Elijah McClain Died of Sedation, Police Restraint: Autopsy | Black Lives Matter News

A black man in the US state of Colorado died in 2019 after a police encounter after being injected with a powerful sedative after being restrained, according to a revised autopsy report released Friday.

Despite the finding, the death of 23-year-old massage therapist Elijah McClain was still undetermined and not a homicide, according to the report.

McClain was gagged and injected with ketamine after being stopped by police in the Denver suburb of Aurora for being “suspicious.” He was unarmed.

The original autopsy report, conducted shortly after her death in August 2019, did not conclude how she died or what type of death it was, such as whether it was natural, accidental or a homicide. That was the main reason prosecutors initially decided not to press charges.

But a state grand jury indicted three officers and two paramedics in McClain’s death last year on manslaughter and criminally negligent homicide charges after the case gained renewed attention following the 2020 killing of George Floyd.

It became a rallying cry throughout the United States during a reckoning with racism and police brutality.

The five defendants have yet to enter pleas and their lawyers have not commented publicly on the allegations.

In an updated report, Dr. Stephen Cina concluded that the dose of ketamine given to McClain, which was higher than recommended for a person of his size, “was too much for that person and caused an overdose.”

“I believe Mr. McClain would very likely be alive if the ketamine was not administered,” said Cina, who also noted that body camera footage shows McClain becoming “extremely sedated” within minutes of being administered the drug.

The findings of the revised autopsy report, updated in July 2021 but withheld from the public until Friday, reflect an opinion contained in a grand jury indictment filed about two months later by an unspecified pathologist.

A pathologist concluded that McClain died of complications from a ketamine injection when he was violently subdued and restrained by law enforcement and first responders. It is not clear if that pathologist was Dr. Cina.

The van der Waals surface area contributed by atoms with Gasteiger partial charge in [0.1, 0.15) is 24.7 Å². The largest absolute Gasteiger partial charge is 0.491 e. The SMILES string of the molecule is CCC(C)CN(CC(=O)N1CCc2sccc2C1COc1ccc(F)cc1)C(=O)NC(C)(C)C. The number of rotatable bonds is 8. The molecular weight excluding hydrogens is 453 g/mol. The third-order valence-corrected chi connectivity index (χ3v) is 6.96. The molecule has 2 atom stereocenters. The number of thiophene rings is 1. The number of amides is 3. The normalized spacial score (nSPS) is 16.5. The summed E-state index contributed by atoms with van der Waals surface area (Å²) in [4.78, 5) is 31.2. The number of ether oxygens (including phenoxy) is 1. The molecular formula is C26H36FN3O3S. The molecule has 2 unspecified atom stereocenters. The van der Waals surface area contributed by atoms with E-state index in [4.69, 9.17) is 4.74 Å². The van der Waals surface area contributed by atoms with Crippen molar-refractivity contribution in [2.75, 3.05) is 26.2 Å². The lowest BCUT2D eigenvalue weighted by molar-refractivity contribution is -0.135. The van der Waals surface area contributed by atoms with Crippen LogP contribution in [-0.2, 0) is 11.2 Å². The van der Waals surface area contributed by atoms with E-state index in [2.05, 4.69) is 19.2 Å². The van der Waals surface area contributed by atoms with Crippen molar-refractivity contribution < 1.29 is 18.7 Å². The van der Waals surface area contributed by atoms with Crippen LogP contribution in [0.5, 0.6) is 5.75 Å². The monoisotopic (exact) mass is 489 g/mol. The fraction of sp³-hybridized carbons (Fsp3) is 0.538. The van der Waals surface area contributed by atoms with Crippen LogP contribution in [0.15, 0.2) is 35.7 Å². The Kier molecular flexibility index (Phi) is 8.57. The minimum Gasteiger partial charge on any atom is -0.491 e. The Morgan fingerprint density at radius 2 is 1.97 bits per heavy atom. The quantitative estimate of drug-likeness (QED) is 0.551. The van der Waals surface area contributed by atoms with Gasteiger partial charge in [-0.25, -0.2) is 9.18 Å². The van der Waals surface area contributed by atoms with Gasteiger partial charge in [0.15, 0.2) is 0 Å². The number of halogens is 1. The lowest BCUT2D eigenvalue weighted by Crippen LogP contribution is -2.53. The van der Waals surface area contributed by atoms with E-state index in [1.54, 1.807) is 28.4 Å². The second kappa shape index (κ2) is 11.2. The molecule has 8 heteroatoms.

According to Cina’s updated report, there is no evidence that police-inflicted injuries caused his death.

According to the indictment, Peter Cichuniec, who supervised the paramedic team, ordered ketamine from the emergency room and Jeremy Cooper injected it into McClain. Cooper’s attorney, Mike Pellow, did not immediately return a phone message seeking comment. A message left for Cichuniec’s attorneys, David Goddard and Michael Lowe, was not immediately returned.

Cina testified that other reasonable pathologists with different experience and training might have labeled such a death as a homicide or an accident while in police custody, but he felt the appropriate classification was undetermined.

Qusair Mohamedbhai, an attorney for McClain’s mother, Sheneen McClain, declined a request for comment.

The updated autopsy was released Friday under a court order in a lawsuit filed by Colorado Public Radio and joined by other media organizations, including The Associated Press. Colorado Public Radio sued the coroner to release the report after learning it had been updated, arguing it should be made available under the state’s public records law.

Coroner Monica Broncucia-Jordan said she could not release it because it contained confidential grand jury information and that releasing it would violate an oath she took last year not to share when she obtained it.

But Adams County District Judge Kyle Seedorf ordered the coroner to release an updated report by Friday, and Denver Judge Christopher Baumann, who presides over state grand jury proceedings, ruled Thursday that juror information was not changed.

McClain’s death sparked renewed scrutiny of ketamine use and prompted the Colorado Department of Health to issue a new rule restricting its use by emergency responders.

Last year, the city of Aurora agreed to pay $15 million to settle a lawsuit brought by McClain’s parents.

The lawsuit alleged that the force officers used against McClain and his struggle to survive caused a sharp increase in the amount of lactic acid in his system that led to his death, possibly along with the high dose of ketamine he was given.

An outside investigation commissioned by the city faulted the police investigation into McClain’s arrest for not demanding answers about how officers treated him. It emerged there was no evidence to justify the officers’ decision to stop McClain, who was reported to be suspicious because he was wearing a ski mask while waving in the street. He was not accused of breaking any law.